I think there’s a difference between American and U.K. and Australian comedy — because the way people work as a general rule is, for a special, you put all your best bits together. You go to a club and you try out 10 or 15 minutes, and that’s not how I've ever worked. I’m a festival comic — I put together long shows. I have my whole career. To keep someone entertained for a whole hour is a very, very different undertaking than to entertain people for 15 minutes. It requires a different building of peaks and troughs. I’m not saying it’s better, it’s just different. Taking 15 minutes and building an hour is not my skill set. We’re just putting together the trailer and it’s hard to find two or three minutes to pull out. Everything I say in the last 40 minutes is so deeply embedded with references [to context that comes before]. The way I see it is the difference between training for a marathon or a sprint — and you wouldn’t know it looking at me, but I’m a marathoner. That's why I like touring the show. It’s constantly evolving. I’m trying to make something. It’s actually really hard to get people to finish a comedy show [at home], and I've really worked hard at making those changes of pace and the internal logic of it. There are very few spaces left that you would jump off — if you enjoy it. If you don’t like it, it’s not going to work on you. 

Credit: Alan Moyle

There aren’t really any close-up audience shots in Douglas, and very few in Nanette. Why?

I don’t watch a lot of [comedy specials], to be honest. I always intend to but I also don't want to start sounding like other comics. I watch bits and pieces to get a sense of what they look like. I personally get really annoyed when a comedian says something and it cuts to someone laughing. If I’m laughing, it’s kind of okay. But if I'm not laughing, it’s shaming me. When you’re at a comedy show there is that balance when you’re laughing — you want to look around and know that everyone’s laughing. So I understand why it's done. This show is really dense, and I talk really fast, and there’s not a lot of room for that. You never saw the audience in Nanette, because I didn't want people to know how to react. I didn’t want them to look at the people in the room and take their lead. You needed people to [think], I have to work out how I feel about that. I’ve taken that into Douglas. There are some audience shots — I acknowledge their existence. You get the sense of it being a live show, but I’m trying to talk to people at home through the shows. It’s a different medium than just doing a live show. 

There’s a joke in Nanette about seeing your first Pride celebration and wondering, “Where are all the quiet gays?” In Douglas, your sensitivity to noise has a different context — your diagnosis on the autism spectrum.

There was a point where I was going to talk about autism in Nanette and I thought it was too much. You would take what I say and see it through the lens of autism, but it’s certainly there, and that’s part of it. There are a lot of queer people on the spectrum and that part resonated a lot. Also the way that people see queer pride — it does tend to minimize the quiet gays. And that’s fine in the whole scheme of things, we’ve done pretty well in getting rights, and you can’t be too quiet in that process. My sensitivities to my environment make it very different for me to particulate in queer culture in the traditional sense. I’ve never been to [the Australian Pride celebration] Mardi Gras. I could not think of anything worse than Mardi Gras for me personally. It’s socializing for a start — en masse! With lots of color and shouting noises and late nights! I just honestly don’t understand. But then, stand-up comedy is a really difficult and impossible environment for me to be in. Touring is hell for me in a lot of ways. And one thing that Nanette afforded me to do was be able to put together a tour structure that wasn’t destructive. I perform better when I don’t travel on the same day, because traveling is really exhausting. Even though I couldn’t do the same things at the same time every day, I had things that I would do every day that would give me a sense of calm. The constant state of flux in the life of a stand-up has been a source of great, great distress to me my whole career. Being diagnosed helped me understand how I could be more proactive in buffering myself.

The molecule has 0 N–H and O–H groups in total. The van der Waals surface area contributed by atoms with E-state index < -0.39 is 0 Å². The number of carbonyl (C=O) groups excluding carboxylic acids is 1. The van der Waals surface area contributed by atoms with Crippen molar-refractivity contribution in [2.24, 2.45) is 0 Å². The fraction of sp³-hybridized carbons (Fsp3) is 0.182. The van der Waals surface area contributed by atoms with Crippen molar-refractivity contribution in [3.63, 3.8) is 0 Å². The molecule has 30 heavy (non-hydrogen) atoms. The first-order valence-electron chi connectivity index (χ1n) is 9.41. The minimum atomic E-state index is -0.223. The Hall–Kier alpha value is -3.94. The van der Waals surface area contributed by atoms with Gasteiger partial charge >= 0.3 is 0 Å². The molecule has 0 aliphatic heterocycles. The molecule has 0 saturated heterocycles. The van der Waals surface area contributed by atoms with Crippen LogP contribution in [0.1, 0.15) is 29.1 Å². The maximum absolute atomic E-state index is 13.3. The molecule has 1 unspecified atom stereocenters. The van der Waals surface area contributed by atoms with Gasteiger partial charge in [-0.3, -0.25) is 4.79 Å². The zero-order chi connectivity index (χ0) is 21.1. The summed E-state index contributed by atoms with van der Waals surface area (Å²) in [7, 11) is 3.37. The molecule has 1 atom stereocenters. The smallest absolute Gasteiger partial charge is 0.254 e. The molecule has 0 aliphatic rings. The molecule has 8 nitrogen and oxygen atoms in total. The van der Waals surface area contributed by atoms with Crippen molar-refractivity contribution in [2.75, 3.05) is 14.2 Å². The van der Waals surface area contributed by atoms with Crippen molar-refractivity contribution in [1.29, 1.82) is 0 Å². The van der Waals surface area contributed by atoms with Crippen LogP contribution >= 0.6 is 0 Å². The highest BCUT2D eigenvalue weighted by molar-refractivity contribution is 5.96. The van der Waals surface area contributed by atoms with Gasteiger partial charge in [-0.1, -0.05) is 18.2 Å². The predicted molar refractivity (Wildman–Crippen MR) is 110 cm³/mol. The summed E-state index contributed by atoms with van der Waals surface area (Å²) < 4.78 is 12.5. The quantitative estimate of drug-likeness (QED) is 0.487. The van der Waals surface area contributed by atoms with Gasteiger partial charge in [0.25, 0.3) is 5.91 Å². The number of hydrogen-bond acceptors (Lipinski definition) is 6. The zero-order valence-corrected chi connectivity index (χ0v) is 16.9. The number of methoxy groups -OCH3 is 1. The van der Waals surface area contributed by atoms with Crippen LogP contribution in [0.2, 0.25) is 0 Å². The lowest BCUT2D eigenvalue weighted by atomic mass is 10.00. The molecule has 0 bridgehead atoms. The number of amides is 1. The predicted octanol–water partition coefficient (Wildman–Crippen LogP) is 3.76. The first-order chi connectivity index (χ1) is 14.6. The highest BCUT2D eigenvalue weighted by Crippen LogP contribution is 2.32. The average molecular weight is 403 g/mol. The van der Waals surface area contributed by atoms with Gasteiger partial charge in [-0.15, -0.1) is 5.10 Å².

In Douglas you have a bit where you analyze each of the Harry Potter houses and personality types. Where would you be sorted?

I’m probably Hufflepuff, because they’re on the margins. I really identify with the margins. They’re there, it’s important they’re there. People reference them every now and again. But they don’t participate. They rarely change the narrative. And also it’s a soft word: Huffffffle-puffff. Too many S’s in Slytherin. The S would trigger sensitivity. Gryffindor — too much action, always in the center and that would make me feel queasy. Ravenclaw seems to be much too ambitious. I’ve thought about it. All those [sorting] tests are made to [show] you’re a Gryffindor, because everyone wants to be the center of the narrative. 

To counteract the unfortunate reality of all things being named by men — hence the “pouch of Douglas,” for which this show is also named — you propose that women could rename men’s testicles “Karen’s handful.” How did you choose Karen as the holder of all these handfuls?

In my mind the Karens are the closest to the patriarchy, you know. There are the ones who least question — this is just silliness, by the way — but in my mind, Karens are the one who get all the perks of the patriarchy and question it the least. They’re the ones who are going to get closest to the balls and cup them. 

Is that a perk?

I don’t think there’s actually a legitimate single perk of patriarchy, but they fool you into thinking there is. The closer you are to the patriarchy, the more you benefit from it and the least you question it and the more shit you have to do — i.e. cupping balls. 

Hannah Gadsby: Douglas is now streaming on Netflix.